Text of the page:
Category Archives: Climate Change

Climate Change Resources for Doubters

Climate Change Resources for the Doubters

Our NSF session on Global Climate Change drew much more commentary than the average presentation. In this case, not so much on the changing climate, but on the discussion regarding the causes of this warming and other events.

I promised to place on the website alternative sources if our members would let me know what resources the “doubters” rely on. Below I include the primary sources that were provided to me.

I am not swayed by them. As I said earlier, for years I harbored doubts on the extent of climate change and the causes, but am now squarely in the camp that acknowledges the climate is changing, and rapidly. I also subscribe to the conclusion backed by an overwhelming number of scientific studies that a major cause of the changes is due to man-made carbon emissions.

However, as I have also said, I agree with the Danish scientist, Bjorn Lomborg, who while agreeing with the science, recommends that we learn to adjust to climate change to the extent we can, and not commit economic suicide in attempting to mitigate all of the consequences.

No one has provided what I would call a science-based alternative study to counter the above conclusions. I did receive recommendations that I—and our membership—needed to read certain pieces, which I duly now pass on.

The first is a 98 slide PowerPoint by the flier Dick Rutan, who reminds us often in the presentation that he is an engineer. Not a scientist, but an engineer, but do read thru the slides if you can.

I have also appended a link to Dr. Fred Singer, now almost 90, a scientist who is on record of opposing the notion that man has contributed to climate change (Singer also opposes the idea that 2nd-hand smoke can cause cancer).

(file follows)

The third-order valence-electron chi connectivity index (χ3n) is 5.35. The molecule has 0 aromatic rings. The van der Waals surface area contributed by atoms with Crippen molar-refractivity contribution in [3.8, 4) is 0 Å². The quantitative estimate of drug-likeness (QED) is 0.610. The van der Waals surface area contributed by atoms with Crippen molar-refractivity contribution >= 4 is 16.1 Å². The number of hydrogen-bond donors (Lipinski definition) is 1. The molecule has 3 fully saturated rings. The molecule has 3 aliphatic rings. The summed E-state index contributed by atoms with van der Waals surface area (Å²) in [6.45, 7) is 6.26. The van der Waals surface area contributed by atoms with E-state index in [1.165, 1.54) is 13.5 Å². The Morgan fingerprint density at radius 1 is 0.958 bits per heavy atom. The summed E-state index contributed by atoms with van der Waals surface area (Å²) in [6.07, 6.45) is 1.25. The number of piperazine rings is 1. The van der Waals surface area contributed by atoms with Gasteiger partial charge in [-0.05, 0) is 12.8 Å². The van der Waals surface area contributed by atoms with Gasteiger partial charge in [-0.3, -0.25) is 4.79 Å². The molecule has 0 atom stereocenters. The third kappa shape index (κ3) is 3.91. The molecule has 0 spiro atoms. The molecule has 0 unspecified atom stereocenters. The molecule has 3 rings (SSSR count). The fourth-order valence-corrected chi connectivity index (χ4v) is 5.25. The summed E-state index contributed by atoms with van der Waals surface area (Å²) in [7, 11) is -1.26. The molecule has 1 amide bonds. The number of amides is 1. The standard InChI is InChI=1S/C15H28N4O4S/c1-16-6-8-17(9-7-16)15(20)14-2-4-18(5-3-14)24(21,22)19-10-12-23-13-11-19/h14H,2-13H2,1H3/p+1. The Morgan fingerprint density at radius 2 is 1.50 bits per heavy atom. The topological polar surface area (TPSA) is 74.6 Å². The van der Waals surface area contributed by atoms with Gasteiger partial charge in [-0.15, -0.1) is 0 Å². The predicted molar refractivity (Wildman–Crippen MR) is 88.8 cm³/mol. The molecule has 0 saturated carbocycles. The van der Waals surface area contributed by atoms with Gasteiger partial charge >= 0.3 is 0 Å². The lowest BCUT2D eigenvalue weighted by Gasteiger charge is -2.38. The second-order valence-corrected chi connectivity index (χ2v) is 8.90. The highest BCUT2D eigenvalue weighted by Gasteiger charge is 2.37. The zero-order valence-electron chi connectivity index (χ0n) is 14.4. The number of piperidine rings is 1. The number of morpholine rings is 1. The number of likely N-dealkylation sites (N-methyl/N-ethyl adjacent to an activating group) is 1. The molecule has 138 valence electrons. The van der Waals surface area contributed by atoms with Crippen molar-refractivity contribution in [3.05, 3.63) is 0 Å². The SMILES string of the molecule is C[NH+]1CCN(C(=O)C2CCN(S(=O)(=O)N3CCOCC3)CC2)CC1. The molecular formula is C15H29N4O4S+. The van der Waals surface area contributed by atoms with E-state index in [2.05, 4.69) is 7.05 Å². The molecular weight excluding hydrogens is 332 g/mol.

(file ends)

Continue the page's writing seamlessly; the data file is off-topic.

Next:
One participant strongly recommended I read a piece from RANGE magazine, which I include a link to. Now I like RANGE magazine and its editor, C.J. Hadley, for its robust defense of ranching and Western independence. Not sure it comes to my mind as the definitive source for climate change opinion, but here it tis.

CATO is doing some work on this topic as well.

Dr. Steve Atcheson, a Reno physician, sent a lengthy email defending the skeptical view. Two references are included that he strongly recommended, one by the science fiction writer Michael Crichton, and the 2nd by Princeton professor William Happer.



Here is the link to the Rutan presentation:

Here is the link to the RANGE Magazine article by Dr. Michael Coffman

Here is the link to the CATO Institute. It has several short and some longer reports on the topic that you might consult.

Click here: The Cato Institute

Here is a link to Dr. Singer’s work

Click here: Climate Deniers Are Giving Us Skeptics a Bad Name: Newsroom: The Independent Institute

And here is the link to the Crichton article:

And finally to the Happer piece:


Now that does it for me! If you want to continue the debate with Dr. McCarthy, be my guest. But I need to move on from this overly emotional topic!